• Creativity and Critical thinking : to be able to think critically and creatively means to be able to avoid the obvious. Often, critical thinking means exploring even impossible angles to find a solution. A good example that comes to mind is Israel’s 10th man approach, depicted in the movie “Z world war”. The rule states that the 10th member of their council is obligated to doubt anything if all nine others agree on a decision. By the way, do you still think about the RAF planes? Back then they found the solution, avoiding the obvious.
  • Communication : once you have a solution, you will need to find a way to communicate it to your colleagues. Here you need to know how to present the information when to present it, how to draw attention and how to inspire.
  • Give examples with critical situations on your job that demonstrate those skills
  • Describe a specific process or method you use
  • Think of major achievements and breakthroughs made possible by your analytical skills
  • If you practice brain games and read a lot of books, make sure to include this in the “Interests” section, as these improve analytical skills.
  • List specific courses or certificates related to analytical skills

Writing “Strong analytical thinking skills” on your resume is simply not enough. You will need to prove your case, convincing the HR officer that you might be able to think analytically. You have to show examples, achievements and be creative. Remember, the HR officer uses analytical skills as well to find a suitable candidate.

Below you will find relevant examples that will help you start:

Example 1: Show your analytical thinking skills in your experience bullet point

  • • Developed a market entry strategy in California, targeting 1 million bottles sold in the first year of operations
  • • Increased the store turnover by 20%and the main KPIs by 15% by proficient management of stock and orders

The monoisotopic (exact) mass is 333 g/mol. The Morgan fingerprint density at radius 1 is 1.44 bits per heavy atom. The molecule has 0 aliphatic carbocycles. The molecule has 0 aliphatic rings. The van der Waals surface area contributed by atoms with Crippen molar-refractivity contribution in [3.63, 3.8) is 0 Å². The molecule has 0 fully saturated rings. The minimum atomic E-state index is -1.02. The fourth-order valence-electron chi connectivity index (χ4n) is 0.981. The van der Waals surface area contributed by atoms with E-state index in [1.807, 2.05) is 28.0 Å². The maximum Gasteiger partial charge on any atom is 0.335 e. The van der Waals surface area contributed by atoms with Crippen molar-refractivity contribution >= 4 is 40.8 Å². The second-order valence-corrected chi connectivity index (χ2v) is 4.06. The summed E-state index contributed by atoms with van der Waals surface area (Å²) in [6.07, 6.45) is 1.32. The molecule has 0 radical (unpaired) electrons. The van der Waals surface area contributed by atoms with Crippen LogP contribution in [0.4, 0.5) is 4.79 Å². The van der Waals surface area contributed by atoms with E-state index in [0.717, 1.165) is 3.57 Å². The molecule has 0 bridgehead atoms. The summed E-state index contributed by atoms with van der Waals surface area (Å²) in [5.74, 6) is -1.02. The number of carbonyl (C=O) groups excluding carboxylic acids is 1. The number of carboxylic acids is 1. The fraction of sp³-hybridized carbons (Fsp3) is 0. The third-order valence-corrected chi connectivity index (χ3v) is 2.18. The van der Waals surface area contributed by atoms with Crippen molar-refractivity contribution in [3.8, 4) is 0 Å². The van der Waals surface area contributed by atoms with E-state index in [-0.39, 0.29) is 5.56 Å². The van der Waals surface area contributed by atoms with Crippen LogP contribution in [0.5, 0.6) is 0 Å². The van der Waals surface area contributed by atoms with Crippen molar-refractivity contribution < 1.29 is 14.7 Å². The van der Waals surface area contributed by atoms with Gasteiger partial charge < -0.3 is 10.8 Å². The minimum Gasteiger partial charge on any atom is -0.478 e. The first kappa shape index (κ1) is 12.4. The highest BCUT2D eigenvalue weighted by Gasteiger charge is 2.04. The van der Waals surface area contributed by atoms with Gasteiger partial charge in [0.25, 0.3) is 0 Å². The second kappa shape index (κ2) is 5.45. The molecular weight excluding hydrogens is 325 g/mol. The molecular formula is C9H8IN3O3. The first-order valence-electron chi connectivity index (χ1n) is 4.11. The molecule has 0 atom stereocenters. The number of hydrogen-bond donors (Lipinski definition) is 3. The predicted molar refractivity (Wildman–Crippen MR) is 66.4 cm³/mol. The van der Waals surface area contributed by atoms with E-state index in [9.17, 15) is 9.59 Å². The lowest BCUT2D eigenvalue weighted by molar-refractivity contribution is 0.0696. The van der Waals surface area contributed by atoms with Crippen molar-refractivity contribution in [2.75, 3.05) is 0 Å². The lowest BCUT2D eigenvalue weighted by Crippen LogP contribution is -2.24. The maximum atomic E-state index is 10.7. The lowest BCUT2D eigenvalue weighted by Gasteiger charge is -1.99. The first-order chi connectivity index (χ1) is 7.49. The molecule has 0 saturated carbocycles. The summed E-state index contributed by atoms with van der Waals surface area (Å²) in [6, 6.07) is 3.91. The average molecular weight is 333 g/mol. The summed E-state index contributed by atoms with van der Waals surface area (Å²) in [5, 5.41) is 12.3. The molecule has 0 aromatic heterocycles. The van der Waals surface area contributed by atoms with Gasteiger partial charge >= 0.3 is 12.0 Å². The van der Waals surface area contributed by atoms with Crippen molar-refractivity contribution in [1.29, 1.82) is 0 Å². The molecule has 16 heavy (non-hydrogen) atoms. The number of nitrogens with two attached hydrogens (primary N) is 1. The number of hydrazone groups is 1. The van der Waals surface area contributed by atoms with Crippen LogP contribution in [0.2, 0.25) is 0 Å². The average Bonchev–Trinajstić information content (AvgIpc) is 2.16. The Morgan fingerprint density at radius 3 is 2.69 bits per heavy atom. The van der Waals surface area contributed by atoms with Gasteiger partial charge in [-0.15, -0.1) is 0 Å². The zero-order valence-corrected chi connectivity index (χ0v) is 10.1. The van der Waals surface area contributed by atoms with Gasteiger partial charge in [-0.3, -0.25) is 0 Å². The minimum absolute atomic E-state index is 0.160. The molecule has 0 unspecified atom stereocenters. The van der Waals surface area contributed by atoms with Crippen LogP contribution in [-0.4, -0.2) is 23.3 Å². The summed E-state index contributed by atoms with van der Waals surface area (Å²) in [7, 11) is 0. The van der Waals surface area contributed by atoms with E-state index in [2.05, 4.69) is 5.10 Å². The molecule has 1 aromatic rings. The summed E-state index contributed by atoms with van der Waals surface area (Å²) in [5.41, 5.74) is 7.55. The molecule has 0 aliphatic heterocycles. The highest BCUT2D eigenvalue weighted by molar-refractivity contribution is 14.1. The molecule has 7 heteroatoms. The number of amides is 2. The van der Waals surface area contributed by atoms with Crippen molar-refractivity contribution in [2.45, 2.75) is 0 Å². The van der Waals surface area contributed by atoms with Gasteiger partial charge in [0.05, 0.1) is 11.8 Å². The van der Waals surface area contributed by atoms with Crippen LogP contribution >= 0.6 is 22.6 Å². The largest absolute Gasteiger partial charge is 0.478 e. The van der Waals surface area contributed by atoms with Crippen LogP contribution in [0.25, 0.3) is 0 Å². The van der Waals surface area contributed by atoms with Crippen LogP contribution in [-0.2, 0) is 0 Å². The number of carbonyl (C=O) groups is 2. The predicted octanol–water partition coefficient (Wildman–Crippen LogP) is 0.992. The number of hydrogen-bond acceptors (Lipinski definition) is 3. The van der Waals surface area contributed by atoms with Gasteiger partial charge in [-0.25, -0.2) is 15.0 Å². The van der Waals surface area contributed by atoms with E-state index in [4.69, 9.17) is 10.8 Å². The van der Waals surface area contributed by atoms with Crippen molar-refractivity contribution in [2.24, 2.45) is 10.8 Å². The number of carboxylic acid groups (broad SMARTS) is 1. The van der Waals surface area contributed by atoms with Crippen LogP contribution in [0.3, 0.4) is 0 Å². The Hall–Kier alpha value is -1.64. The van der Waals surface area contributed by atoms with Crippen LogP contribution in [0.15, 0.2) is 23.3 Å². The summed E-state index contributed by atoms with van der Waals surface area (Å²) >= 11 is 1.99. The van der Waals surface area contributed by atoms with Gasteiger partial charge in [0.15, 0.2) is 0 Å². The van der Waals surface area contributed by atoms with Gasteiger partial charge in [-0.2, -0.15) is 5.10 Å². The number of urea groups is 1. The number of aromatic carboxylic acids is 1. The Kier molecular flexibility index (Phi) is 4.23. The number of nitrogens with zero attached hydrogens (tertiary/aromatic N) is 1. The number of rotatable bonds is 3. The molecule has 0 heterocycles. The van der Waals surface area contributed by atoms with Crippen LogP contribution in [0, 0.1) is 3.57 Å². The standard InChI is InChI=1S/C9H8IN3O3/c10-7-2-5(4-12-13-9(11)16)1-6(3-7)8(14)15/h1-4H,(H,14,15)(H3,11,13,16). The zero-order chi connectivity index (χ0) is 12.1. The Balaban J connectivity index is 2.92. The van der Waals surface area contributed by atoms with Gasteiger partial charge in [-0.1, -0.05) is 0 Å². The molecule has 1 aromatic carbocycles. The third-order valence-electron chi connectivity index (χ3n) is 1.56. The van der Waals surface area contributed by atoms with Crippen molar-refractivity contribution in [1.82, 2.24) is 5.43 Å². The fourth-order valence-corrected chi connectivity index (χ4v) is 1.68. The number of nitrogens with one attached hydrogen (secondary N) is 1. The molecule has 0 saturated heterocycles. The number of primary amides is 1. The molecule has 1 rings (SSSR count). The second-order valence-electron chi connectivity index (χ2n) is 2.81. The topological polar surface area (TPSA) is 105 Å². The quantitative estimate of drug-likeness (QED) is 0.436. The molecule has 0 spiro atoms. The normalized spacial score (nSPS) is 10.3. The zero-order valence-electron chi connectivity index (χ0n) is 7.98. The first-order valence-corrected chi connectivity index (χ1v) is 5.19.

• • Successfully managed and motivated a 5-member team, reducing the staff turnover to 0
  • • Successfully managed events with more than 50 suppliers involved and up to 500 participants
  • • Recruited, trained and managed multicultural team composed of approximately 100 persons
  • • First ever digital content into TV integration increased impressions +2%
  • • Invented a cross-category solutions, bringing +3% penetration on Telivus portfolio and +5.7% sales increase

Example taken from our Project Manager resume guide

The applicant demonstrates strong analytical skills by meeting his sales forecast. His analysis of stock and orders allowed him to implement a strategy that resulted in savings for the company. This also shows that he can work with data. The experience in managing events with more participants and at a bigger scale repeatedly shows the candidate’s ability to plan and communicate. The word “Invented” speaks of creativity.

Example 2: Demonstrate analytical skills in your resume summary

Example taken from our Software Engineer resume guide

We can see that the candidate has a major achievement. More importantly, the achievement is for an “optimized” network. Any optimization is a result of analytical skills. Especially useful are achievements confirmed by a third-party organization.

Example 3: Use your achievements to make the point

Example taken from our Resumes of Chernobyl article

This is what counts. We can see that Mr. Legasov “Led the investigation” of the Chernobyl disaster, which is to show that he conducted research and collected data. Then he analyzed the data and using creative and critical thinking he came up with conclusions and solutions. “Pointed to the problems” is the most incredible part of his achievements. Although the party and the whole political situation did not allow for honesty and the spread of information, he put his will and communication skills and work and informed the world about the dangers of RBMK-1000 reactors.

Top related skills to strong analytical skills:

  • Public Speaking
  • Demonstrate, do not claim: Lead the HR officer through your achievements and results.
  • Make them believe in you: List any awards and recognition.
  • Be wise with words: Sort and clear sentences. Action and power verbs. Only the essence. You will explain the details later at the interview.

And what happened to those pilots and their planes? An analyst at the RAF concluded that they need to reinforce the parts of the plane where there are no bullet holes. The reason for this was that although hit many times, the planes they studied returned after all. The rest hit in other places, did not.

About this report:

Data reflects analysis made on over 1M resume profiles and examples over the last 2 years from